New law on unitary payment in the public sector
Discontent about wage levels in Romania and about wage discrepancies between different social groups or different sectors has been the cause and focus of many trade union protests and public debates. In turn, employees in the health, education, public administration and justice sectors have expressed their dissatisfaction with the unacceptably low level of salaries in the public sector.
Remuneration in the public sector is regulated by Law No. 284/2010 and there are several annual provisions regarding its application. The doubling of the minimum wage from RON 600 (€133.33) in 2010 to RON 1,250 (€277.77) in May 2016 has resulted in a series of payment imbalances and inequities, particularly in relation to a worker’s educational level and professional activity. Also, the Romanian authorities felt it necessary to increase wages for disadvantaged socio-professional categories (such as health or education staff) to combat personnel shortages and halt doctors’ migration flows.
The government has tried to correct existing salary imbalances by developing a new law on unitary payment which is based on the following principles:
- public sector reform;
- unitary composition;
- wage equivalence between and within occupational families/categories;
- regulations on bonuses-granting;
- regulations on non-wage benefits;
- reconsideration of the minimum wage as the reference for unitary payment.
Legal regulations on salaries in the public sector were changed twice in the past year, each time requiring new financial resources. In November, the government made an additional budgetary allocation, for the next five years, of RON 14 billion (€3.1 billion), compared with the figure projected for 2016. The share of government spending on public sector wages has increased in the past 10 years from 5% of gross domestic product (GDP) in 2005 to 7.7%–8.0% of GDP today. It is estimated – through the recent project on Unitary Pay Law – that this share will reach nearly 10% of GDP (RON 73 billion, €16.2 billion), which is more than double that of 2005. A quarter of the total number of employees in Romania work in the public sector, which accounts for a third of the country’s total wage bill.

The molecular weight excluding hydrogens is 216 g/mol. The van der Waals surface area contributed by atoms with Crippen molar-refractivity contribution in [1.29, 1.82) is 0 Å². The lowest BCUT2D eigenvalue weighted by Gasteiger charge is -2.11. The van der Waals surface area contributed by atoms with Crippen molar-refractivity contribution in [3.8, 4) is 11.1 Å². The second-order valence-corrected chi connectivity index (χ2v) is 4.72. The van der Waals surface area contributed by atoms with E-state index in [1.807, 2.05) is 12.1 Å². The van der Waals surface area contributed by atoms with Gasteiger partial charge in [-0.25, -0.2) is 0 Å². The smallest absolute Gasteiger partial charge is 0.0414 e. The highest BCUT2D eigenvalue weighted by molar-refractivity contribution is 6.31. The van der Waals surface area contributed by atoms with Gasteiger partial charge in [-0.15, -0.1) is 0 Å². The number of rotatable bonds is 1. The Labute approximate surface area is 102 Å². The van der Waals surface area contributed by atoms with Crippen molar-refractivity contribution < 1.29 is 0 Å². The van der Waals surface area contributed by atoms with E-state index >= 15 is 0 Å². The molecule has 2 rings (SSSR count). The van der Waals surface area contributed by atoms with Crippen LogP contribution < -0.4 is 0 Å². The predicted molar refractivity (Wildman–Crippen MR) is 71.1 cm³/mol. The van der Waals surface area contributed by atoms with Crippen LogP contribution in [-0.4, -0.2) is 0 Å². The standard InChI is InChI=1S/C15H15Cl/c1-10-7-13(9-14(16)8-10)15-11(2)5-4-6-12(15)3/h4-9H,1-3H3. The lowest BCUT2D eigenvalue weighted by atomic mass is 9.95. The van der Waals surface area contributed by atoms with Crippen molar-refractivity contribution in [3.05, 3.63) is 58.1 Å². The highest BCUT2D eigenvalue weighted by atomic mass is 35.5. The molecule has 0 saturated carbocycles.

Social partner reactions
Trade unions have organised a series of protests and made several observations on the draft law.
- The Employees’ Federation of Central and Local Public Administration (Columna) has submitted proposals to increase significantly the number of workers covered by the act and to adopt a specific salary scale for employees in local government and social assistance.
- The National Federation of Administration Trade Unions (FNSA) organised a strike in July 2016, demanding a 25% increase in the basic wage, food allowance and holiday vouchers granted on the grounds of performance criteria.
- The National Trade Union Bloc (BNS) has identified some discrepancies in the use of existing financial resources and also some discrepancies in pay between similar functions within the same institution.
- The Sanitas Union Federation has picketed the Ministry of Health many times and has set out amendments on various bonuses (PDF) applied to the basic salary (for night work, for work performed on days off and weekends, for particular working conditions) in order to reduce wage differences between employees doing the same job.
- The Federation of Trade Unions in Education has criticised the low wages for new teachers, proposed by the government and stated that the bill did not solve the major wage discrepancies between education and other sectors.
- Other proposals focused on the existence of five classes of education, on promotion once every three years on the basis of merit, on a periodic review of salary levels and capping increases to 30% of base salary.
Discussions between the government and the social partners on the draft unitary salary law continued in December. There are hopes that it could be applied early in 2017. Although wage inequalities will continue to exist in Romania’s labour market, it is expected that the new law will be a step toward attenuating them.